FAQ about ABI Stress Test

The ABI Stress Test is a physiological test designed to identify the severity of a lower limb pathology.
FAQ about ABI Stress Testing

In this session, we will discuss frequently asked questions about the Stress test, which is performed in conjunction with the standard Ankle Brachial Index test (ABI).

What is the ABI?

The ABI test is the ratio between the arm systolic pressure and the ankle pressure. The ABI test is a standard vascular screening test designed to identify vascular disorders in the lower limbs.

What is the Stress test?

The stress test (or exercise test) is a method to identify vascular disorders when the heart pumps harder and faster. The increased heart activity results in increased oxygen demand to the vasculature, and the increased blood flow helps to identify critical vascular disorders or pathologies.

What is the Difference Between the ABI Test and the Stress Test?

The ABI is a standard vascular screening test to identify vascular disorders in the lower limbs. In contrast, the stress test is a complementary test designed to examine the physiological severity of the vascular disorder.

ABI Exercise Stress Testing
ABI Exercise Stress Testing

What Types of Stress Tests are Available?

The most common form of stress testing is a simple exercise, normally walking on a treadmill. In the absence of a treadmill, other means of exercise can be used, such as a stationary bicycle. If neither is available, stress is sometimes generated by asking the patient to tip-toe for a specific period of time. If the patient is unable to exercise at all, sometimes a drug that mimics the effect of exercise may be given to the patient.

Why is the Stress Test Important for ABI Examinations?

ABI Stress test is important because it enhances the sensitivity of the ABI test and can be used to identify atherosclerotic vascular damage.

Pathology such as arterial stenosis or other forms of obstruction along the arterial circulation of the leg will result in a higher pressure drop across the stenosis.

After exercise, the blood flow to the lower limbs increases. Because the pressure drop across the stenosis is a function of the rate of flow, a higher flow rate, such as after exercise, will result in a larger pressure drop and lower ankle pressure. This pressure drop will result, in turn, in a lower ABI index, suggesting the existence of an arterial pathology in the legs.

What is the Difference Between the Stress Test and the Exercise Test?

Stress tests and Exercise tests usually refer to the same test. Normally, an exercise is used to induce stress, but if a patient cannot perform an exercise, the examiner can suggest other means to induce stress, such as Reactive Hyperemia.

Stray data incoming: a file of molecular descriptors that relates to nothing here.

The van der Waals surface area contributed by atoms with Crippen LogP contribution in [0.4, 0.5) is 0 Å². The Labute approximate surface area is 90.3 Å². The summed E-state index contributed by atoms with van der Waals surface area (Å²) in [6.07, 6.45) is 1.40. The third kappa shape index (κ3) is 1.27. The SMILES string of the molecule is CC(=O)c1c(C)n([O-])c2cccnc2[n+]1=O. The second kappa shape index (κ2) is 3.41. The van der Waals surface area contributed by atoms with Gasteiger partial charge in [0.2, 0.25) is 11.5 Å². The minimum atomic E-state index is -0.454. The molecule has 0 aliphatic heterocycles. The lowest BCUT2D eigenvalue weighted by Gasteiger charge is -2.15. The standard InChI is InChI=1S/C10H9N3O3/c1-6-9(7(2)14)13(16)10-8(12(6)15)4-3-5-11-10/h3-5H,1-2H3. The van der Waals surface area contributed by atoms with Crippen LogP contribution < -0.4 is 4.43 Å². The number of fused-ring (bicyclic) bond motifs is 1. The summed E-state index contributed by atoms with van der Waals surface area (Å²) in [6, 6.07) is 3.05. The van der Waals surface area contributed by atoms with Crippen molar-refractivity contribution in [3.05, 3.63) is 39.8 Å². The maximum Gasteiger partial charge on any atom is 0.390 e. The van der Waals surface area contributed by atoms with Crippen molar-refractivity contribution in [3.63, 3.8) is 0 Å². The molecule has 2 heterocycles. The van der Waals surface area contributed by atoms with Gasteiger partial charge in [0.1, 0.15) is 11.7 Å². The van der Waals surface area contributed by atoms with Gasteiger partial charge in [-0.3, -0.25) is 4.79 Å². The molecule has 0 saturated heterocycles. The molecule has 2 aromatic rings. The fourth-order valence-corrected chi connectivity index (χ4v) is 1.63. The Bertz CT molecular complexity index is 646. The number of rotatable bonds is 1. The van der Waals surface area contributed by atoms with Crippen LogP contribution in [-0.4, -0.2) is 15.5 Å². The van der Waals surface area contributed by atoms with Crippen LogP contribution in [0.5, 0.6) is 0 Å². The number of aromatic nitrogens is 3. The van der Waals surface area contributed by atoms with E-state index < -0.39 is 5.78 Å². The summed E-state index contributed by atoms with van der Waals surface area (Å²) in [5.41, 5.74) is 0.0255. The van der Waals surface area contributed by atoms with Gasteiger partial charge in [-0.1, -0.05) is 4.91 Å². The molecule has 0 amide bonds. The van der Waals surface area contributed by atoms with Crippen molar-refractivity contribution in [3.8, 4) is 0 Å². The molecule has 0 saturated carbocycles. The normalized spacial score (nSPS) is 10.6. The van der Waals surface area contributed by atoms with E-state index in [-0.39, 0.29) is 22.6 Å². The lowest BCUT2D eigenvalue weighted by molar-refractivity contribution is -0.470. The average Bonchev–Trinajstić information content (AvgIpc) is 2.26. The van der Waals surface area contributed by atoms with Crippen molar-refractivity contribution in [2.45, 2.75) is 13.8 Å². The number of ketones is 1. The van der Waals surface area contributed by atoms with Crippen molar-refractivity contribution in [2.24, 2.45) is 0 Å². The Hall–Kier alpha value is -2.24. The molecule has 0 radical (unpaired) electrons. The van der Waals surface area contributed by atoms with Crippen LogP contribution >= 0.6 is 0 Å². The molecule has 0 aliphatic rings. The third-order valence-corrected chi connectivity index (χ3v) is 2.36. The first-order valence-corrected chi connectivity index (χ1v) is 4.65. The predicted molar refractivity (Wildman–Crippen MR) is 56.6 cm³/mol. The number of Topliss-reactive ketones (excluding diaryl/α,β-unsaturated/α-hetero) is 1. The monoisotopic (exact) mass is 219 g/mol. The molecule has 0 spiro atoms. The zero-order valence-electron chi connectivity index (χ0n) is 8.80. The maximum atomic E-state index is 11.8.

When is the Stress Test Usually Performed?

The stress test is typically performed when the ABI test shows abnormally low values.

Is the Stress Test Performed Only for Abnormal ABI Values?

No. The ABI Stress test should be performed for patients showing specific clinical symptoms even if their ABI value is normal. The physiological protective mechanisms such as distal vasodilation or the development of collateral pathways protect the legs and maintain appropriate blood flow along the legs and to the feet. However, the Stress Test can help to identify when these protective physiological mechanisms are exhausted and cannot provide further protection to the limb.

How is the Stress Test Performed?

Stress Testing for PAD requires an ABI Machine, such as the Falcon/PRO, pressure cuffs, and a Doppler pencil probe. Alternatively, the test can be performed with other means such as a PPG sensor, but a Doppler measurement is the accepted gold standard for ABI Stress testing.

In a typical Stress Test examination, the resting ABI is measured, followed by ABI measurements after stress.

Normally, stress is induced by requesting the patient to exercise. The most common and controlled method to exercise is by walking on a treadmill per a given exercise protocol.

However, examiners may use alternative exercise options in laboratories that do not have a treadmill on site. These exercise alternatives include asking the patient to tip-toe for a defined length of time or even to walk rapidly for several minutes along the hallways of the hospital.
Another form of artificial stress is achieved by generating reactive hyperemia. This test is done with an occluding pressure cuff over the thigh for several minutes. After the exercise or RH is completed, the ABI is then rapidly measured again to evaluate the post-stress circulation status.

Finally, it is also common to repeat the ABI measurements for up to 10 minutes post-stress or until the ABI value returns to normal resting condition value.

How Long is the Stress Test?

A standard exercise stress test can last 10 to 15 minutes. Additional time is required for post-exercise recovery.

What are the Measurement Cycles During a Stress Test?

The measurement cycles are sequential repeats of the stress test.

Immediately after completing the exercise, the patient lies back on the bed, and the ABI measurements are repeated. The first repeat is considered the first cycle of testing. Additional ABI measurement cycles can be conducted every few minutes to monitor the recovery process until the ABI values return to the pre-stress resting values.   

What are the Expected Results of ABI Stress Test?

A large drop (more than 20 mmHg) between the pre-exercise and post-exercise pressures can potentially indicate a Peripheral Arterial Disease. Likewise, a decrease in the value of ABI in pre- and post-stress by more than 0.2 may also indicate PAD.

ABI Test Results at Rest and Post Exercise
ABI Test Results at Rest and Post Exercise

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